Peter Minshall is in town.
For those of us who don’t know who Peter Minshall is, or who may imagine that his contributions may have very little to do with our lives, being so plugged into the energy of our northern neighbours, it’s time to think again.
Think, for instance, Trinidad. Think Carnival. Think big themes, social commentary, giant puppets, super-costume; and then think Junkanoo.
Minshall is the foremost designer in Trinidad’s Carnival, where his work has revolutionized the way in which people regard and think about their festival. His creations are not simply pretty, you understand; sometimes they are frightening, shocking, or horrifying â€” but they always make you think. And his contribution is not limited to Trinidad. He’s been invited to design the opening ceremonies for not one, but three Olympic Games: Barcelona Summer Olympics in 1992, Atlanta Summer Olympics in 1996, and part of the Salt Lake City Winter Olympics Opening Ceremonies in 2002.
His influence on Bahamian Junkanoo has been profound, but it isn’t what people may expect. While we often think that the brass lines and the tricks and the feathers are all “Trinidad” or “Carnival” imports, they’re not where Minshall’s made the most impact. No; Bahamian Junkanoo leaders were in Trinidad in 1983 when Minshall’s shocking presentation, “The River”, which provided a commentary on the rape and murder of purity, harmony and nature by technological man, appeared, and were there again, with Committee members, in 1986, when “Rat Race”, a meditation on modern urban Caribbean life, appeared. No; where Minshall’s influence on our Junkanoo has been greatest has been in the area of theme.
There’s a category in the judging process for Junkanoo that’s called Execution of Theme, and it’s here that Minshall’s influence can be seen. Of all the groups who rush, it’s the Valley Boys who have mastered this best. While other great groups like the Saxons and One Family and Roots have long been executing their themes in purely artistic fashions, using â€” often brilliantly â€” the designs of their dancers and their bellers and their back lines to illustrate their theme, starting in the second half of the 1980s the Valley Boys took a leaf from Minshall’s book and began to perform their themes. Who can forget the moment when the Valley Boys’ free dancers, all costumed in Defence Force camouflage, threw themselves onto their bellies at Charlotte Street and began to crawl? Or when, for their Wedding, the Valley Boys released balloons at the rollover, and danced down Bay Street, to cut the wedding cake in Rawson Square?
For Minshall, you see, whose background is theatre, Carnival â€” and by extension Junkanoo â€” is the theatre of the street. Caribbean people, like Africans and Asians and unlike northerners, perform in the outdoors, in the open. The great Caribbean performance spaces are not the grand theatres and opera houses of New York or London; rather, they are the fields and parks and streets of cities.
What are we doing with ours?
I ask because it seems to me that we have been given the task of caretaking a special gift â€” the gift of performance, the gift of communicating with our whole bodies, of turning our selves into instruments for the expression of the human soul â€” but that we seem to be far more interested in who gets to administer the arena for this gift, or in who wins the competition that accompanies it. And that winning is everything. It doesn’t matter whether what wins has lifted us out of ourselves, or has simply rerun what was done last year and the year before; it doesnâ€™t matter whether the whole thing, the art of Junkanoo is moving forward, taking us with it, or whether it’s sliding into irrelevancy. We’ve been given a gift to look after, and we’re wasting it on politics and competition.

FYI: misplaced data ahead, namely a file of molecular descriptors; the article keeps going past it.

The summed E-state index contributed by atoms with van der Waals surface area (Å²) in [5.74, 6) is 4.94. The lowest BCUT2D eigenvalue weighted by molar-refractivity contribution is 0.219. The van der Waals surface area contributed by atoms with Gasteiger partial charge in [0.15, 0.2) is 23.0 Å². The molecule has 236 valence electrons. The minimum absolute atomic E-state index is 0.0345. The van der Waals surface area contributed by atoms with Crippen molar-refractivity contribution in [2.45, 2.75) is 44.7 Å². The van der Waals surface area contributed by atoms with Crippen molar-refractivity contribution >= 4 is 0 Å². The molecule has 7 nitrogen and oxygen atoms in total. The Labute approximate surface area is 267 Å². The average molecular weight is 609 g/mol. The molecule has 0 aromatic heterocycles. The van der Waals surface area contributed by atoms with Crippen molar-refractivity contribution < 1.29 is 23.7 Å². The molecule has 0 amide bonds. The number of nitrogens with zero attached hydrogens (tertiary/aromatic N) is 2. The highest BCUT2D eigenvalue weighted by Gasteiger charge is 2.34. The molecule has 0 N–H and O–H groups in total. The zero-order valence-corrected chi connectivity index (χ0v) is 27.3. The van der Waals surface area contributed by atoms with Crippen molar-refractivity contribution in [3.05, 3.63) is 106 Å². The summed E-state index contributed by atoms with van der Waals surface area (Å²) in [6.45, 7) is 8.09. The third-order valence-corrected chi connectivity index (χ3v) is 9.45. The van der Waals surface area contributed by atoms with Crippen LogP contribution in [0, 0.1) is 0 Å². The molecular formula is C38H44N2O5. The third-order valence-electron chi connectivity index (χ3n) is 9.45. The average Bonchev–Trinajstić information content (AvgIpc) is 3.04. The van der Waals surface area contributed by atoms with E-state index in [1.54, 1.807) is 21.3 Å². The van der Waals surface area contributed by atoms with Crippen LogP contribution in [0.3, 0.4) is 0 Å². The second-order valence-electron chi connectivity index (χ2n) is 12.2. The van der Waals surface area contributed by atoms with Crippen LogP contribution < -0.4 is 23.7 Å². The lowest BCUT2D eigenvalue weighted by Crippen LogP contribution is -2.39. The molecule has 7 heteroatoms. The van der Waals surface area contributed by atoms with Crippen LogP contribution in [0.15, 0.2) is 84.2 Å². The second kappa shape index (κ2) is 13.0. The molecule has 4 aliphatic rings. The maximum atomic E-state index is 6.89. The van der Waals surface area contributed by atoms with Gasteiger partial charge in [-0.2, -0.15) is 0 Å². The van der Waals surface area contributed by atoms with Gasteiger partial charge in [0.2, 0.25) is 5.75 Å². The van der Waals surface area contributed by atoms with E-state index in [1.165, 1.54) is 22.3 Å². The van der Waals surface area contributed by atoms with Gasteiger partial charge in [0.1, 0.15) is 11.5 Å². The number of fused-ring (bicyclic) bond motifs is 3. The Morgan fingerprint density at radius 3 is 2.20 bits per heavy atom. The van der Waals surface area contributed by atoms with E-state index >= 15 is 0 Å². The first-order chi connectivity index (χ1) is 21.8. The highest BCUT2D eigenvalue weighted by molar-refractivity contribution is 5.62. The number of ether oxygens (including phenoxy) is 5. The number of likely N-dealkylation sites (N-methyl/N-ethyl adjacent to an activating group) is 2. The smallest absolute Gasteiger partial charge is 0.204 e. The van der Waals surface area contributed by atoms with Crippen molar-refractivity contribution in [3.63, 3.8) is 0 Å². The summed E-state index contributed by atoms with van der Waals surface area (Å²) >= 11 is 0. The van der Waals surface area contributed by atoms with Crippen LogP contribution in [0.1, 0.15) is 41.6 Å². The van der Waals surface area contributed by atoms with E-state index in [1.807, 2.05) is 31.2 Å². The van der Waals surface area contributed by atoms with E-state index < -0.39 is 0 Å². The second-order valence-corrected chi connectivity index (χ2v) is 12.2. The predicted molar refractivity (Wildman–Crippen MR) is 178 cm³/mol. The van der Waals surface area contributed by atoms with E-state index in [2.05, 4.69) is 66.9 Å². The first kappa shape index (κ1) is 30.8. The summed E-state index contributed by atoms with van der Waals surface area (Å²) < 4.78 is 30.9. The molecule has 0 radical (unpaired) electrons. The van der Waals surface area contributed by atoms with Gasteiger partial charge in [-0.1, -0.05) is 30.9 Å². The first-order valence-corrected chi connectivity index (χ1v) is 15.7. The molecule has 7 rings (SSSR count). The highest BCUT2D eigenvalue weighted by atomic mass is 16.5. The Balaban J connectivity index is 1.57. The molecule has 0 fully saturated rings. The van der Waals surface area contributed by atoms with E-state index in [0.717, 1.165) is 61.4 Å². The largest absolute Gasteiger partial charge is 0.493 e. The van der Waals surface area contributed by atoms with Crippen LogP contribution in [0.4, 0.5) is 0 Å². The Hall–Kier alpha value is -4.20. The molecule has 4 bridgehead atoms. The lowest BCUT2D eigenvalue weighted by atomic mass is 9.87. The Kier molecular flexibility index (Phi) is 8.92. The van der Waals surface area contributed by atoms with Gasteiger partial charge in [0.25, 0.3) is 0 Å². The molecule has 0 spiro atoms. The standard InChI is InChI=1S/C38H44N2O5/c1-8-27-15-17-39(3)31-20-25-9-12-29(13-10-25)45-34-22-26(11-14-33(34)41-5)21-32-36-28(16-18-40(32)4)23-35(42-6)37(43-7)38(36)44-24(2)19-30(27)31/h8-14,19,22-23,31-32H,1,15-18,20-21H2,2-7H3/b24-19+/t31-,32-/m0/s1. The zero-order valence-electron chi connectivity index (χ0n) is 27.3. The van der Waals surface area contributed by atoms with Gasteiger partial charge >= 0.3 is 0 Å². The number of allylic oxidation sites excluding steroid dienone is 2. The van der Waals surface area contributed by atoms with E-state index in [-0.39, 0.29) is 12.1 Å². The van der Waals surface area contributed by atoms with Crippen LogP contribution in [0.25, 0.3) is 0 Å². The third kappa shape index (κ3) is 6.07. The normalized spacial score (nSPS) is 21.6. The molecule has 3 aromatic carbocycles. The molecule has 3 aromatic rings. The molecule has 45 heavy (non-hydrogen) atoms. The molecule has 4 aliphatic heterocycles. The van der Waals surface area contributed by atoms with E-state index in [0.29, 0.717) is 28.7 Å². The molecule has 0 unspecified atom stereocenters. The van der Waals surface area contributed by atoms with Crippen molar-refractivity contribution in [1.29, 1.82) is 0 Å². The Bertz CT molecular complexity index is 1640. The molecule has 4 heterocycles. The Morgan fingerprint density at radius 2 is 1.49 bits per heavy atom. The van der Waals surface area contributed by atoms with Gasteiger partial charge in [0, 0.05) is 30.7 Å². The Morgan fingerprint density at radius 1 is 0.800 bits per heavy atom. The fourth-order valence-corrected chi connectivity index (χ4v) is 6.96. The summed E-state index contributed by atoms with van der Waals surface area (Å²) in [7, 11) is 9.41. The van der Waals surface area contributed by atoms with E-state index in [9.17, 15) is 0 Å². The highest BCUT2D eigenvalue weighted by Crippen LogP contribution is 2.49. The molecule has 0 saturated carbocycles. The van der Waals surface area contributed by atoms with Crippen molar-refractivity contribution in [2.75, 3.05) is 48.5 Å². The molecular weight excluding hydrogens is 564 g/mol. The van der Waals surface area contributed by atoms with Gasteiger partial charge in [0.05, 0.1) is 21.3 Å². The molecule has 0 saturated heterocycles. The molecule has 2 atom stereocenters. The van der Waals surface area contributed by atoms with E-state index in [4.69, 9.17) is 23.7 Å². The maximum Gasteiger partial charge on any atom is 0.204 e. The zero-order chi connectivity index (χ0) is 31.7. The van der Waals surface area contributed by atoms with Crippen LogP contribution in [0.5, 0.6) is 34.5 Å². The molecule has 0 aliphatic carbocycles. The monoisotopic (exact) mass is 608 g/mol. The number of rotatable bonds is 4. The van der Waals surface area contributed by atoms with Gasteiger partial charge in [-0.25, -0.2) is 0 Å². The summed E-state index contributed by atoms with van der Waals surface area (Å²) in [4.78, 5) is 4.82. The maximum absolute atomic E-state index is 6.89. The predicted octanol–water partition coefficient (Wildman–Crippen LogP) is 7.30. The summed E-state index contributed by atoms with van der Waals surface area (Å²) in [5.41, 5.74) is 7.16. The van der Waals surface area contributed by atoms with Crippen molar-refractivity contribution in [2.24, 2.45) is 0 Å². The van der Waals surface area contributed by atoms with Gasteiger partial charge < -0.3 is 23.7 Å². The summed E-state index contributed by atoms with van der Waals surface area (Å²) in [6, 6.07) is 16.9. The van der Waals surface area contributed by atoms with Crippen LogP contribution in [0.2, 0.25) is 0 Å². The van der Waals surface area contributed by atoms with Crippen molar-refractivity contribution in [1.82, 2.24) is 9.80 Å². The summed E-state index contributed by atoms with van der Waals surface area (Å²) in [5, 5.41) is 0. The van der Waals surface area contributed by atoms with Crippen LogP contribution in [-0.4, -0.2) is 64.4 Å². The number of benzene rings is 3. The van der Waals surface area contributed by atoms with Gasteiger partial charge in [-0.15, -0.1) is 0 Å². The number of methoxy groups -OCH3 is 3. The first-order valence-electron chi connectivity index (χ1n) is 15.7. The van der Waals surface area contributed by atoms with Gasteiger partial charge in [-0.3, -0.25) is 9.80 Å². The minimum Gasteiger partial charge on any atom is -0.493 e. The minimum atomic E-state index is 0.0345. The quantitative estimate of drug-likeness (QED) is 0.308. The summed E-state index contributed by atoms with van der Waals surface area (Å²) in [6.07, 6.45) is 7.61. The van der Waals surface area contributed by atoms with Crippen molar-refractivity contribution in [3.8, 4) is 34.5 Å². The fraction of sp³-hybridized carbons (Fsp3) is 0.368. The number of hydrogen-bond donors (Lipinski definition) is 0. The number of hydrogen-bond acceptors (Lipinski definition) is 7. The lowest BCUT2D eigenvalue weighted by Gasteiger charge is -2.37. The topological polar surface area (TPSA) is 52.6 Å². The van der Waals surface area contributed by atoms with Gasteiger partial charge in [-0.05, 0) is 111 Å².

What Peter Minshall has to teach us isn’t how to build costumes or even how to put themes out on the street, though we’d certainly do well to learn both from him. No. The message he comes bringing is that we are Caribbean people. We can quibble all we like about the veracity of that fact â€” we can argue that if the Caribbean Sea stops at the southern shores of Cuba, Hispaniola and Puerto Rico it means we’re outside the Caribbean, or we can claim that because Columbus, God bless the man, first set foot on one of our islands, it knits us up inextricably with the Caribbean â€” but the truth of the matter is that Junkanoo says it all.
For Minshall, you see, the essence of the Caribbean being is hybridity â€” that glorious mixing that happens with cross-fertilization and jumbled-up genealogies. Like Caliban in Shakespeare’s play The Tempest, we are strangers in our own lands, speaking with words that are foreign to us. Our fullest expressions happen beyond words â€” in the language created by music, by art, by our bodies in the dance. Junkanoo is the ultimate site of these expressions â€” or at least, it’s supposed to be, and it can be. It’s for us the most sacred work that any of us can perform. But Junkanoo, weather or no weather, is not invincible; if we play with it too much, we can lose its truth and be left with an empty shell.
And so let us celebrate our Caribbeanness by recognizing the sacred trust that draws us all together: the trust that has us all, from Nassau straight down to Port of Spain, engaged in the creating of that wonderful theatre that is Junkanoo and Carnival. And let us respect that trust so much that we forget our differences and our competitions and our postponements, and concentrate on the work itself.